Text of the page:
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Course description

Fully accredited by the IoM3, graduates will have the underpinning knowledge for later professional registration as a Chartered Engineer (CEng).

It's a fantastic time to be a specialist in aerospace materials, and there are many exciting and revolutionary technologies being developed in industry with many requiring new ways of thinking about materials. 

The UK has 17% of the world’s aerospace industry, second only to the USA, and Sheffield is in the heartland of the UK aerospace industry, meaning many international aerospace companies look to the Department to discover ways to improve both materials and processes for use in their products. 

Teaching

Working alongside students and staff from across the globe, you’ll tackle real-world projects, and attend lectures, seminars and laboratory classes delivered by academic and industry experts.

Students will gain a hands-on experience using our outstanding experimental state-of-the-art facilities, including:

  • Thermomechanical processing
  • Rapid solidification and additive manufacturing
  • Surface engineering facilities for the deposition of both functional and structural coatings

All of this is supported extensively through characterisation and world-leading microstructural facilities.

You’ll be assessed by formal examinations, coursework assignments and a dissertation.

Modules Studied

  • Engineering Alloys - This unit covers engineering alloys ranging from light alloys (i.e. aluminium alloys and titanium alloys) to steels (carbon, stainless, and advanced high strength steels). The course centres on the physical metallurgy of such engineering alloys to demonstrate the effect of alloying and its implications for the processing, microstructure and performance of structural pipeline steels, large scale forgings and aerospace components in both airframe and aero-engine applications. Some parallels will also be drawn with the automotive industry, when discussing both steels and light alloys.
  • Science of Materials - This module introduces key concepts involved in materials science to cover general aspects and applications of metallic, polymeric and inorganic materials. Topics covered include; chemical bonding; basic crystallography of crystalline materials; crystal defects; mechanical properties and strength of materials; phase diagrams and transformations; overviews of metals and alloys; polymers and inorganic solids.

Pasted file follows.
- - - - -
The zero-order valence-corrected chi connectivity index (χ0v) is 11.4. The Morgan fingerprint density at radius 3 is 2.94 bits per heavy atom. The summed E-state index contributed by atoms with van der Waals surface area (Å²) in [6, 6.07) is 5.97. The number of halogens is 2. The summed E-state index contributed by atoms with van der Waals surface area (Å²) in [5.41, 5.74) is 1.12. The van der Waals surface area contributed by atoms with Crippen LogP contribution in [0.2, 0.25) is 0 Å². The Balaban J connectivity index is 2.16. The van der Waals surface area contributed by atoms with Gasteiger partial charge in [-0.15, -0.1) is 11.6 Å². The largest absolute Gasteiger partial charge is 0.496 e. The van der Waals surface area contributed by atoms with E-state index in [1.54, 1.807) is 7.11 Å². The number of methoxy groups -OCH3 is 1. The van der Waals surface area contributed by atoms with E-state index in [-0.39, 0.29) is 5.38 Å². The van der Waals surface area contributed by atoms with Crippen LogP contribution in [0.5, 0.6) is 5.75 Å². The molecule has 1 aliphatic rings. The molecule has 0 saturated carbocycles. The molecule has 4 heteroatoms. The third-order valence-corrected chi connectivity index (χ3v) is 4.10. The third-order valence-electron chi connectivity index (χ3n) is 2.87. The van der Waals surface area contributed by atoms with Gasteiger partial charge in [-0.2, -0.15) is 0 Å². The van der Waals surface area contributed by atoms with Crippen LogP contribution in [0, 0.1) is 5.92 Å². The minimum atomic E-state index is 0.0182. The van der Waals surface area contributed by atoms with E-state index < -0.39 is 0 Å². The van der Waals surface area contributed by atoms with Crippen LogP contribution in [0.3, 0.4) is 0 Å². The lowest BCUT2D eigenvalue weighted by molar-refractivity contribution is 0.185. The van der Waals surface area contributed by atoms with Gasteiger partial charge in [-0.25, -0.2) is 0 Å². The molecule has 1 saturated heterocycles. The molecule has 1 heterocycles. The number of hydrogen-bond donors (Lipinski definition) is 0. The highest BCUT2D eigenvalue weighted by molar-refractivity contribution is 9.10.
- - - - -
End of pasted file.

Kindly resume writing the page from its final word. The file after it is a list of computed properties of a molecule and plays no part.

• Materials Processing and Characterisation - This module introduces the processes and technologies involved in the production of metals, polymers, ceramics and composites and the experimental methods used to characterise these materials. Topics covered are broken into two areas: Fabrication and processing of materials, e.g. powder, thermomechanical and polymer/composites; and Analysis of materials using a range of techniques, e.g. diffraction, spectroscopy, and thermal analysis
  • Practical, Modelling and Digital Skills - This module develops students’ skills in 3 linked areas: materials characterisation laboratory skills including safe methods of working, completion of COSHH and risk assessments, and measurements using a range of practical techniques; the use of computers for data handling and analysis together with an introduction to modelling; the skills needed to search for scientific literature as well as technical skills for presenting data, including how to avoid plagiarism, referencing, formatting documents, drawing high quality graphs, critically reviewing literature and giving presentations.
  • Design and Manufacture of Composites - This module is designed to provide students with an understanding of both the design and manufacture of composite materials and is presented in two sections. In the design of composites section, classical laminate theory is introduced followed by both hand and computer based calculations to design effective composite materials. In the manufacturing of composites section, the materials and manufacturing techniques are described, along with important practical issues such as repair, defects, testing and SMART materials.
  • Advanced Materials Manufacturing Part I - This unit covers a range of advanced materials manufacturing techniques that are either widely used or emerging in industry. Techniques include Additive Layer Manufacturing, Electron Beam Welding, Superplastic Forming, lithium battery manufacturing and advanced machining approaches. In addition, non-destructive evaluation techniques to ensure high levels of manufacturing integrity will be described.
  • Deformation, Fracture and Fatigue - Deformation, fracture and fatigue are important mechanical phenomena in both metals processing and use. The role of dislocations in and the effects of microstructural features on the plastic deformation of metals is initially explored. Consideration of fracture starts with linear elastic fracture mechanics including the Griffith equation and Irwin stress intensity factors. The effects of plasticity effects on fracture in metals including plastic zones at crack tips and cyclical fatigue are considered in some detail. Both total lifetime approaches and damage tolerance approaches to fatigue are considered.
  • Heat and Materials with Applications - This module examines both the transfer of heat to/from materials and thermally activated processes that occur during the manufacture of materials due to the transfer of heat into materials. There is also some consideration of the effects of heat during use. Thus conduction, convection and radiative heat transfer, on their own and in combination are considered, followed by an examination of diffusion and sintering (solid state, liquid phase and viscous glass sintering). Finally creep phenomena are considered.

Visit the MSc(Eng) Aerospace Materials page on the University of Sheffield website for more details!

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